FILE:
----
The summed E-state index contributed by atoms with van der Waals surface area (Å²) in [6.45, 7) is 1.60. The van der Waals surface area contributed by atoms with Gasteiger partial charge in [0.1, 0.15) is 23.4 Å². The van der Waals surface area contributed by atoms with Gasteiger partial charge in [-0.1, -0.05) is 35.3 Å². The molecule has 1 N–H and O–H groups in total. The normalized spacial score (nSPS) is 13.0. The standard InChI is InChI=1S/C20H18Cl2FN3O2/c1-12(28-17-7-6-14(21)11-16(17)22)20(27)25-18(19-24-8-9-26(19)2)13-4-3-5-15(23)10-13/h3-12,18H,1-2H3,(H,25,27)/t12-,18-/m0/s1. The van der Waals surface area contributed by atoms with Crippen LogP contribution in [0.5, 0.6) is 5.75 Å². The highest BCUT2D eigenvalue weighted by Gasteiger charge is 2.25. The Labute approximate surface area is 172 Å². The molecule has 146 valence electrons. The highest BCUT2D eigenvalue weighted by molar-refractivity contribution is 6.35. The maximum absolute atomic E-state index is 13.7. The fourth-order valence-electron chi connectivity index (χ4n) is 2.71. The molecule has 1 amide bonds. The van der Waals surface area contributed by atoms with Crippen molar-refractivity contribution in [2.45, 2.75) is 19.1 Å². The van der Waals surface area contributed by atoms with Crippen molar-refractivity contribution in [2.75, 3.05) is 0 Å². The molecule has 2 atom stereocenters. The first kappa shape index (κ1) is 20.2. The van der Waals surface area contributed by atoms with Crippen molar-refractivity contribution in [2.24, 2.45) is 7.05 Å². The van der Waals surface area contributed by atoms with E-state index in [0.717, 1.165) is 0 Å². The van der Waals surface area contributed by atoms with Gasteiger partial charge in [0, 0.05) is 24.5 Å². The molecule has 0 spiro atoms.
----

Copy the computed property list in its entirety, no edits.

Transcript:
The summed E-state index contributed by atoms with van der Waals surface area (Å²) in [6.45, 7) is 1.60. The van der Waals surface area contributed by atoms with Gasteiger partial charge in [0.1, 0.15) is 23.4 Å². The van der Waals surface area contributed by atoms with Gasteiger partial charge in [-0.1, -0.05) is 35.3 Å². The molecule has 1 N–H and O–H groups in total. The normalized spacial score (nSPS) is 13.0. The standard InChI is InChI=1S/C20H18Cl2FN3O2/c1-12(28-17-7-6-14(21)11-16(17)22)20(27)25-18(19-24-8-9-26(19)2)13-4-3-5-15(23)10-13/h3-12,18H,1-2H3,(H,25,27)/t12-,18-/m0/s1. The van der Waals surface area contributed by atoms with Crippen LogP contribution in [0.5, 0.6) is 5.75 Å². The highest BCUT2D eigenvalue weighted by Gasteiger charge is 2.25. The Labute approximate surface area is 172 Å². The molecule has 146 valence electrons. The highest BCUT2D eigenvalue weighted by molar-refractivity contribution is 6.35. The maximum absolute atomic E-state index is 13.7. The fourth-order valence-electron chi connectivity index (χ4n) is 2.71. The molecule has 1 amide bonds. The van der Waals surface area contributed by atoms with Crippen molar-refractivity contribution in [2.45, 2.75) is 19.1 Å². The van der Waals surface area contributed by atoms with Crippen molar-refractivity contribution in [2.75, 3.05) is 0 Å². The molecule has 2 atom stereocenters. The first kappa shape index (κ1) is 20.2. The van der Waals surface area contributed by atoms with Crippen molar-refractivity contribution in [2.24, 2.45) is 7.05 Å². The van der Waals surface area contributed by atoms with E-state index in [0.717, 1.165) is 0 Å². The van der Waals surface area contributed by atoms with Gasteiger partial charge in [0, 0.05) is 24.5 Å². The molecule has 0 spiro atoms.